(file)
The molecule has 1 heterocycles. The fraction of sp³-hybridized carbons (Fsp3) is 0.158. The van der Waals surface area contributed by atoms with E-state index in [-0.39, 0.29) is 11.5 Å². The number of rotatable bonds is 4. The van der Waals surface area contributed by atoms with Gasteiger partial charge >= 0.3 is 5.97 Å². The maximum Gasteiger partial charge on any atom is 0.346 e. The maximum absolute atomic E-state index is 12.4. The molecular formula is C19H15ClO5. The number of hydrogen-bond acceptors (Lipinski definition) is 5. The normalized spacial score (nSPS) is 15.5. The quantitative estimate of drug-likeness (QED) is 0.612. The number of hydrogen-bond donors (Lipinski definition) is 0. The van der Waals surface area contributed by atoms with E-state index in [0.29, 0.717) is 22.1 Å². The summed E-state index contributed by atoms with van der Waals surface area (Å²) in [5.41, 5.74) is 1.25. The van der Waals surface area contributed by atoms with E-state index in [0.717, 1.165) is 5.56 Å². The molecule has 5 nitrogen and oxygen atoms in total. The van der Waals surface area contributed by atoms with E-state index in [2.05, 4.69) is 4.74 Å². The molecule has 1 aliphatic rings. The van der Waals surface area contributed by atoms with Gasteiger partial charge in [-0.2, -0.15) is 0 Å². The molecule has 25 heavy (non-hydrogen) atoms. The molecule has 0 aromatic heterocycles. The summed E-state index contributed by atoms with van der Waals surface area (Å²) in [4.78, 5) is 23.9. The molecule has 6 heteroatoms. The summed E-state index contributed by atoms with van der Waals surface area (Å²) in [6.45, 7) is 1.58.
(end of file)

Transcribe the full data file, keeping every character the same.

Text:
The molecule has 1 heterocycles. The fraction of sp³-hybridized carbons (Fsp3) is 0.158. The van der Waals surface area contributed by atoms with E-state index in [-0.39, 0.29) is 11.5 Å². The number of rotatable bonds is 4. The van der Waals surface area contributed by atoms with Gasteiger partial charge >= 0.3 is 5.97 Å². The maximum Gasteiger partial charge on any atom is 0.346 e. The maximum absolute atomic E-state index is 12.4. The molecular formula is C19H15ClO5. The number of hydrogen-bond acceptors (Lipinski definition) is 5. The normalized spacial score (nSPS) is 15.5. The quantitative estimate of drug-likeness (QED) is 0.612. The number of hydrogen-bond donors (Lipinski definition) is 0. The van der Waals surface area contributed by atoms with E-state index in [0.29, 0.717) is 22.1 Å². The summed E-state index contributed by atoms with van der Waals surface area (Å²) in [5.41, 5.74) is 1.25. The van der Waals surface area contributed by atoms with E-state index in [0.717, 1.165) is 5.56 Å². The molecule has 5 nitrogen and oxygen atoms in total. The van der Waals surface area contributed by atoms with E-state index in [2.05, 4.69) is 4.74 Å². The molecule has 1 aliphatic rings. The van der Waals surface area contributed by atoms with Gasteiger partial charge in [-0.2, -0.15) is 0 Å². The molecule has 25 heavy (non-hydrogen) atoms. The molecule has 0 aromatic heterocycles. The summed E-state index contributed by atoms with van der Waals surface area (Å²) in [4.78, 5) is 23.9. The molecule has 6 heteroatoms. The summed E-state index contributed by atoms with van der Waals surface area (Å²) in [6.45, 7) is 1.58.